Friday, May 21, 2010

The Great Northern Vietnam Motorbike Tour-Day Four

The rains that fell last night found us again this morning when we woke up in Hà Giang, causing us to think twice about rolling out right away. Yet, by the time we were ready it abated to a sprinkle.  We would grab a quick bite and hit the road.

At breakfast we saw the same crew of Vietnamese that were at lunch in Mèo Vc. They were going south back to Hanoi. This being Monday was the last day of the long holiday weekend. But out on the wide boulevards of Hà Giang a few westerners were practice driving their Minks. We were not the only fortunate ones that were still out on the road playing.

From what the map said this would be the longest mileage day so far.  We wanted to go all the way to Sa Pa on faster roads with a more direct path. Zig-zagging up north near the border of China would be more scenic but Manu got word from friends who were there a few days prior that 25km’s of those roads are really muddy. Muddy, slow and long was not what we wanted. So we drove south then straight west, as opposed to south then north then south then north then finally south.

At least that was what most of us were thinking.

Up this point whenever we’d come to a three-way intersection without a positive idea as to which way to turn, we would wait for the others to arrive, consult the map, ask for directions and finally pick a road. 
So when Kay never showed up at the intersection of Highway 279 and National Highway 2-where we needed to head west, we got a little concerned. She didn’t go north back there into the zig-zagging route did she? You don’t think she crashed behind us, do you?

No, she hadn’t. Kristi remembered that Kay was in front and instead of stopping kept going….south. South is the direction of Hanoi.

Maybe she would figure this out shortly and come back. This is what we thought would happen so instead all of us waiting, just Mandy and I would stay and the others would go on.

40 minutes later she called and said that she’s 50Km south and would immediately come back. Whew! At least she was safe. Relieved I took the chance to have the Minsk looked at. Getting to this point on the fourth day, the Belarussian beast was really sluggish and of course I was still being pushed-started.
It took the mechanics about 20 minutes to surmise that the transformer that I replaced back in Hanoi was a junker Chinese made model. A few more minutes of ripping the old and installing the new and “wa-la”, it fired on the fist kick! A great promise for the rest of the day.

Meanwhile, Mandy was getting to know a local family who had lived for a few years in Germany.  The man of the house spoke German and from what I can tell was glad to be practicing that language again.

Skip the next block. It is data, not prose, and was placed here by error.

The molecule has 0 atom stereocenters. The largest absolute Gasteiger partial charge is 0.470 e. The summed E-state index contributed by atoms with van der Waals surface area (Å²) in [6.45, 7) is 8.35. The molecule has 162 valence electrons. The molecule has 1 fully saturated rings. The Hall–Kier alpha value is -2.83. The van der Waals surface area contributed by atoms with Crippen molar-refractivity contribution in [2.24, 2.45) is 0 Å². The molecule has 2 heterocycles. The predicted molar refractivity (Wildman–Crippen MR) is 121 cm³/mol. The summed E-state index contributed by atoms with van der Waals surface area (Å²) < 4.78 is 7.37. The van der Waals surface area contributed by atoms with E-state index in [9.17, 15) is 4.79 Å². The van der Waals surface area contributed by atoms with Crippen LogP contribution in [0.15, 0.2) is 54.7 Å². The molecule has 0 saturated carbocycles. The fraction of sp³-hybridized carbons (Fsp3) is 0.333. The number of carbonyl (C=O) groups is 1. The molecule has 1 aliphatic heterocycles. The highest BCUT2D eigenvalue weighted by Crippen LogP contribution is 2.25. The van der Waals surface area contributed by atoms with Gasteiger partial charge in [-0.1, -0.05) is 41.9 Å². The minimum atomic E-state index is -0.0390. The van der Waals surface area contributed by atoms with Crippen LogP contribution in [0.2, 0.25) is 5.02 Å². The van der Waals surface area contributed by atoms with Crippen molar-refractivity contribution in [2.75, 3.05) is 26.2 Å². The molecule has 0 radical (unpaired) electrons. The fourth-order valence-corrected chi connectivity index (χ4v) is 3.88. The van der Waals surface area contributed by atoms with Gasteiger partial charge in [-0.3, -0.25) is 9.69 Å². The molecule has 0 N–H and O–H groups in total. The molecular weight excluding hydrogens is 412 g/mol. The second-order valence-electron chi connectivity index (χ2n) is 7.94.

This getting to know the locals became a regular occurrence hereafter and it took on this form: Motorbike breaks down. We push or pull bike to the nearest repair shop. Locals would gather around to see the foreigners, offer advice and/or just practice English. In return, we get our bikes fixed, learn about the local produce, learn about the roads ahead and learn about a couple of the local customs or sayings.

Like the one that goes something like, “In a perfect world a man gets to have Chinese food regularly prepared by a Japanese wife all the while living in a house of German design.” We can understand the Chinese food remark because this area is near southern China, which is known for its food. When asked about why a Japanese wife, the answers came back with a look as if to say,” Don’t you know that Japanese women have manners and that they respect their husbands?” Kay, being Japanese may have thought, “No!” but never said so. As for a German house, maybe any house from the west is better than a Vietnamese house. 

We heard this for the first time from the German Việt Kièu man while waiting for Kay and shortly thereafter from another man who owns a repair shop about 40km’s away. We had stopped off there to let our motorbikes cool and get them washed. His sons were more than obliging. They were down right hospitable. They didn’t have fresh coffee but brought out hot water when I told him I was carrying some instant 3 and 1 VinaCafe. Then they washed our bikes and replaced Kay’s basket that broke off from her asphalt skirmish the day before.